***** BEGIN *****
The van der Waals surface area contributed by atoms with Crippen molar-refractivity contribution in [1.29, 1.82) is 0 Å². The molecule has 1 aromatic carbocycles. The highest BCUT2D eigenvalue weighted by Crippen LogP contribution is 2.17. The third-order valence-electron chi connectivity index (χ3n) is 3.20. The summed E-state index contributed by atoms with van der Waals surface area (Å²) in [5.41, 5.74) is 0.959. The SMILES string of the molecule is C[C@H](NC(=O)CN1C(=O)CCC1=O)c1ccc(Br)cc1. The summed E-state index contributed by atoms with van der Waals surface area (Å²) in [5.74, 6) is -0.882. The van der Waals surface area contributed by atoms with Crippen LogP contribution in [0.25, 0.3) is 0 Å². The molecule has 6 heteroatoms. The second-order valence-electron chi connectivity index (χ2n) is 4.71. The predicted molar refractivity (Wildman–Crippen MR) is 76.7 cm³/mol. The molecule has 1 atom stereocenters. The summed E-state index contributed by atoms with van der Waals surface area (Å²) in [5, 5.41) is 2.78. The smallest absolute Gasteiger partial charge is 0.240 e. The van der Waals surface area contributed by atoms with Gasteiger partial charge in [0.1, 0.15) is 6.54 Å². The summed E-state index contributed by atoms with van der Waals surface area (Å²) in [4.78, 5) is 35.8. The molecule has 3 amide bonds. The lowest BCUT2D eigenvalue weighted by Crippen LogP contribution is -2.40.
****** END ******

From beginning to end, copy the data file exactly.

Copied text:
The van der Waals surface area contributed by atoms with Crippen molar-refractivity contribution in [1.29, 1.82) is 0 Å². The molecule has 1 aromatic carbocycles. The highest BCUT2D eigenvalue weighted by Crippen LogP contribution is 2.17. The third-order valence-electron chi connectivity index (χ3n) is 3.20. The summed E-state index contributed by atoms with van der Waals surface area (Å²) in [5.41, 5.74) is 0.959. The SMILES string of the molecule is C[C@H](NC(=O)CN1C(=O)CCC1=O)c1ccc(Br)cc1. The summed E-state index contributed by atoms with van der Waals surface area (Å²) in [5.74, 6) is -0.882. The van der Waals surface area contributed by atoms with Crippen LogP contribution in [0.25, 0.3) is 0 Å². The molecule has 6 heteroatoms. The second-order valence-electron chi connectivity index (χ2n) is 4.71. The predicted molar refractivity (Wildman–Crippen MR) is 76.7 cm³/mol. The molecule has 1 atom stereocenters. The summed E-state index contributed by atoms with van der Waals surface area (Å²) in [5, 5.41) is 2.78. The smallest absolute Gasteiger partial charge is 0.240 e. The van der Waals surface area contributed by atoms with Gasteiger partial charge in [0.1, 0.15) is 6.54 Å². The summed E-state index contributed by atoms with van der Waals surface area (Å²) in [4.78, 5) is 35.8. The molecule has 3 amide bonds. The lowest BCUT2D eigenvalue weighted by Crippen LogP contribution is -2.40.